He needed to pass the ACT so he could get into college and play ball. He was hoping to play for a Division I school, and he had the talent to do it. He was a B student on the honor roll, and had avoided the gangs and violence that plagued the community. He was doing everything that his teachers asked of him. But as soon as we started working together, I realized he was functionally illiterate. He'd been lied to all of his life. He had been socially promoted and had no idea how far behind he truly was. It was a heartbreaking lesson on the devastating impact of low expectations.

I saw how hard it was for so many of the guys I played ball with in the streets. Some of them died. The guys who were killed were ones who didn't finish high school. None of my friends who went to college died young. No one can question the extraordinary power of education after seeing how it can be literally the dividing line between life and death.

That's why, like so many others, I've dedicated my life to education. Across America, hundreds of thousands of idealistic young people are entering the field of education—many of them from Ivy League schools like this one. In fact, thanks to programs like Teach for America and a tough economy, education is now cooler than Wall Street. More than half a million young people apply for TFA every year for just 8,200 slots. These young people are not motivated by money or prestige. They just want to make a difference in the lives of young people. They want to see their work have an impact on the minds of children. They want to light the flame of learning.

Education is a value as deeply ingrained in the American spirit as service itself. As Horace Mann said almost two centuries ago, education is the great equalizer in America. It is the one true path out of poverty. It is at the heart of the American promise, but today all too often, we are not delivering on that promise. We must deal with the truth openly and honestly.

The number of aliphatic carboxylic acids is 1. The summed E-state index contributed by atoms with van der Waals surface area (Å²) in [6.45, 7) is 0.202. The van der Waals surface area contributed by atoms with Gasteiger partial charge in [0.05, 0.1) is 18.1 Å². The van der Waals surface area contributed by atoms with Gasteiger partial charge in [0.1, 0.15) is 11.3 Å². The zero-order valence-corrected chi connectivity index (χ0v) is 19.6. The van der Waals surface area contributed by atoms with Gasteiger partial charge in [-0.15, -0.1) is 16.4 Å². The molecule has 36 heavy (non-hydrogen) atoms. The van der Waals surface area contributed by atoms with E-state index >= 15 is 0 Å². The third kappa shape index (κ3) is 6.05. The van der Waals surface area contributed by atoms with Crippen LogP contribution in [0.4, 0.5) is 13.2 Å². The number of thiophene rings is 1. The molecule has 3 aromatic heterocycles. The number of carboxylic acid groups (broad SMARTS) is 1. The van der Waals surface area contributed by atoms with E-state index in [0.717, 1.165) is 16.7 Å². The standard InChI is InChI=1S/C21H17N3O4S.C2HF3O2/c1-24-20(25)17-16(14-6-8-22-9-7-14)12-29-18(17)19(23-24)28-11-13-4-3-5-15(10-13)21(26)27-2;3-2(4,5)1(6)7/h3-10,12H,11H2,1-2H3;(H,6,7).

We are facing a crisis in education. A quarter of our high school freshmen drop out or fail to graduate on time. Every year, we lose about one million students from our schools to the streets. This is economically unsustainable and morally unacceptable. In today's economy, there are no good jobs for high school dropouts. They are basically condemned to poverty and social failure. Many of those who do graduate from high school are not ready for success in college. Too many use their precious financial resources to pay for remedial courses. We need to dedicate ourselves to education reform and challenge the status quo. The future of our country depends on it.

As President Obama says, the country that out-educates us today is going to out-compete us tomorrow. Education is the key to our long-term economic prosperity. But education is more than an economic issue. It's the civil rights issue of our generation. If you can ride at the front of a bus, but you cannot read, you are not truly free. President Obama and I are dedicated to providing every child a world-class education, regardless of his or her skin color, nationality, ethnicity, or ability. The truth is, however, that virtually everyone professes to believe that all children deserve a world-class education.

Yet today, a significant gap persists between our aspirations and reality. The Education Department's office for civil rights is finding that too many black students and English language learners don't have the access to a challenging curriculum that prepares them for success in life. And we're seeing the cost of that lack of opportunity. Almost half of black and Hispanic students drop out before they graduate. Black students earn college degrees at about half the rate of white students. Hispanic number are even less. To close the achievement gap, we must get serious about closing the opportunity gap. President Obama and I are 100 percent committed to this effort. I want to explain to you all that we're doing to support education reform and expand access to college education.

We're making an unprecedented federal commitment to education. But this is more than a federal effort—it's a national effort—a movement that is happening state-by-state, district-by-district and community-by-community. The success of this work will rely on the courage and commitment of thousands of people—and I want to encourage you to join this important work in your own community.